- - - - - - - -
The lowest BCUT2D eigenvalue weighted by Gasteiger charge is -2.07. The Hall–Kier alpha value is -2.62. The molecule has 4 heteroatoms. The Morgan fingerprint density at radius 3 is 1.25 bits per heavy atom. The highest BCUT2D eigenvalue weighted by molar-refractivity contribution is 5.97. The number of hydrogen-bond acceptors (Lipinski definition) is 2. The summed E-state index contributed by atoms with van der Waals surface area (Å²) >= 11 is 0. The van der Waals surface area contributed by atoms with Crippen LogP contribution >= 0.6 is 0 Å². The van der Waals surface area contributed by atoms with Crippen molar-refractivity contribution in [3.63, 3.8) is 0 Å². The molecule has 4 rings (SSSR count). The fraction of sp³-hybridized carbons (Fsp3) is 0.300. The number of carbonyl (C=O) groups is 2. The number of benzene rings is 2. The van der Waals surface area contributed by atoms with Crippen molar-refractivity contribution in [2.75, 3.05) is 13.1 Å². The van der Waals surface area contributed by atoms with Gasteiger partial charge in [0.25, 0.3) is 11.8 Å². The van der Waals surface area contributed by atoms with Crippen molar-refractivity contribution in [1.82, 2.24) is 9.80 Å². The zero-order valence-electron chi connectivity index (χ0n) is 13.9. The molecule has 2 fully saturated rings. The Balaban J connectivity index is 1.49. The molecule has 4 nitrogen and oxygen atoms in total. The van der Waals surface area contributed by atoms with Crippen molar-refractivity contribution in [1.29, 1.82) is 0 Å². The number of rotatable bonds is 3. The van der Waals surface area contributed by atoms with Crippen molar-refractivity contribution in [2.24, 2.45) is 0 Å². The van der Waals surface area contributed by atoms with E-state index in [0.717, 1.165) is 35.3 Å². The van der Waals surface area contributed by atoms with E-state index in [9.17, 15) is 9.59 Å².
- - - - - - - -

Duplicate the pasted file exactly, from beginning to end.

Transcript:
The lowest BCUT2D eigenvalue weighted by Gasteiger charge is -2.07. The Hall–Kier alpha value is -2.62. The molecule has 4 heteroatoms. The Morgan fingerprint density at radius 3 is 1.25 bits per heavy atom. The highest BCUT2D eigenvalue weighted by molar-refractivity contribution is 5.97. The number of hydrogen-bond acceptors (Lipinski definition) is 2. The summed E-state index contributed by atoms with van der Waals surface area (Å²) >= 11 is 0. The van der Waals surface area contributed by atoms with Crippen LogP contribution >= 0.6 is 0 Å². The van der Waals surface area contributed by atoms with Crippen molar-refractivity contribution in [3.63, 3.8) is 0 Å². The molecule has 4 rings (SSSR count). The fraction of sp³-hybridized carbons (Fsp3) is 0.300. The number of carbonyl (C=O) groups is 2. The number of benzene rings is 2. The van der Waals surface area contributed by atoms with Crippen molar-refractivity contribution in [2.75, 3.05) is 13.1 Å². The van der Waals surface area contributed by atoms with Gasteiger partial charge in [0.25, 0.3) is 11.8 Å². The van der Waals surface area contributed by atoms with Crippen molar-refractivity contribution in [1.82, 2.24) is 9.80 Å². The zero-order valence-electron chi connectivity index (χ0n) is 13.9. The molecule has 2 fully saturated rings. The Balaban J connectivity index is 1.49. The molecule has 4 nitrogen and oxygen atoms in total. The van der Waals surface area contributed by atoms with Crippen molar-refractivity contribution in [1.29, 1.82) is 0 Å². The number of rotatable bonds is 3. The van der Waals surface area contributed by atoms with Crippen molar-refractivity contribution in [2.24, 2.45) is 0 Å². The van der Waals surface area contributed by atoms with E-state index in [0.717, 1.165) is 35.3 Å². The van der Waals surface area contributed by atoms with E-state index in [9.17, 15) is 9.59 Å².